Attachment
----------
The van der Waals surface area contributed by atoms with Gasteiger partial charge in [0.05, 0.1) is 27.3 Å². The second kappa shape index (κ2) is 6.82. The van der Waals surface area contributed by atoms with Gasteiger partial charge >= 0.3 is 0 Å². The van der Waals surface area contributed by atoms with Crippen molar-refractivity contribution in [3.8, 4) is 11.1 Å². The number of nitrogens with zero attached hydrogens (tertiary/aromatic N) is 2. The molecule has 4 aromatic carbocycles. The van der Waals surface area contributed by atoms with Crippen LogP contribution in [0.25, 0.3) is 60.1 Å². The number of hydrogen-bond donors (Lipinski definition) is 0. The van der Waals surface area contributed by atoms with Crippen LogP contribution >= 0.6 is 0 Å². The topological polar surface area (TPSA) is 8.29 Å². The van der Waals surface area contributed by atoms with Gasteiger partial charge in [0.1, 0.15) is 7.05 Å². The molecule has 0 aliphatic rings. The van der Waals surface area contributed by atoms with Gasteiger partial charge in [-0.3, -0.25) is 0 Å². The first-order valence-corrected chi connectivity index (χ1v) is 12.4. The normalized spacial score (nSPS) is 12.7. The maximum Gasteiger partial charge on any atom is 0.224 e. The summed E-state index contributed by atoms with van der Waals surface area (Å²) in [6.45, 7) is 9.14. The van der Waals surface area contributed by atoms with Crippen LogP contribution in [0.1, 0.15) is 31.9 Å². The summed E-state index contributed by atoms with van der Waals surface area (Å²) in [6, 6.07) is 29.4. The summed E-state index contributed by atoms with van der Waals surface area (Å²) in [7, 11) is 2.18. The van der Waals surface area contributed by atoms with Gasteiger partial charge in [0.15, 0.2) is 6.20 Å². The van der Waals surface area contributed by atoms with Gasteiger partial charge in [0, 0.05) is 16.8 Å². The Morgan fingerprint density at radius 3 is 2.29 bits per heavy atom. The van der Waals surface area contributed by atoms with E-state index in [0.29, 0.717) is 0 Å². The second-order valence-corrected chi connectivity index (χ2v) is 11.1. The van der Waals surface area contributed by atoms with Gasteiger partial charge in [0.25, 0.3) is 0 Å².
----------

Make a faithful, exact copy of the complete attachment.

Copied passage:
The van der Waals surface area contributed by atoms with Gasteiger partial charge in [0.05, 0.1) is 27.3 Å². The second kappa shape index (κ2) is 6.82. The van der Waals surface area contributed by atoms with Gasteiger partial charge >= 0.3 is 0 Å². The van der Waals surface area contributed by atoms with Crippen molar-refractivity contribution in [3.8, 4) is 11.1 Å². The number of nitrogens with zero attached hydrogens (tertiary/aromatic N) is 2. The molecule has 4 aromatic carbocycles. The van der Waals surface area contributed by atoms with Crippen LogP contribution in [0.25, 0.3) is 60.1 Å². The number of hydrogen-bond donors (Lipinski definition) is 0. The van der Waals surface area contributed by atoms with Crippen LogP contribution >= 0.6 is 0 Å². The topological polar surface area (TPSA) is 8.29 Å². The van der Waals surface area contributed by atoms with Gasteiger partial charge in [0.1, 0.15) is 7.05 Å². The molecule has 0 aliphatic rings. The van der Waals surface area contributed by atoms with Gasteiger partial charge in [-0.3, -0.25) is 0 Å². The first-order valence-corrected chi connectivity index (χ1v) is 12.4. The normalized spacial score (nSPS) is 12.7. The maximum Gasteiger partial charge on any atom is 0.224 e. The summed E-state index contributed by atoms with van der Waals surface area (Å²) in [6.45, 7) is 9.14. The van der Waals surface area contributed by atoms with Crippen LogP contribution in [0.1, 0.15) is 31.9 Å². The summed E-state index contributed by atoms with van der Waals surface area (Å²) in [6, 6.07) is 29.4. The summed E-state index contributed by atoms with van der Waals surface area (Å²) in [7, 11) is 2.18. The van der Waals surface area contributed by atoms with Gasteiger partial charge in [0.15, 0.2) is 6.20 Å². The van der Waals surface area contributed by atoms with Gasteiger partial charge in [0, 0.05) is 16.8 Å². The Morgan fingerprint density at radius 3 is 2.29 bits per heavy atom. The van der Waals surface area contributed by atoms with E-state index in [0.29, 0.717) is 0 Å². The second-order valence-corrected chi connectivity index (χ2v) is 11.1. The van der Waals surface area contributed by atoms with Gasteiger partial charge in [0.25, 0.3) is 0 Å².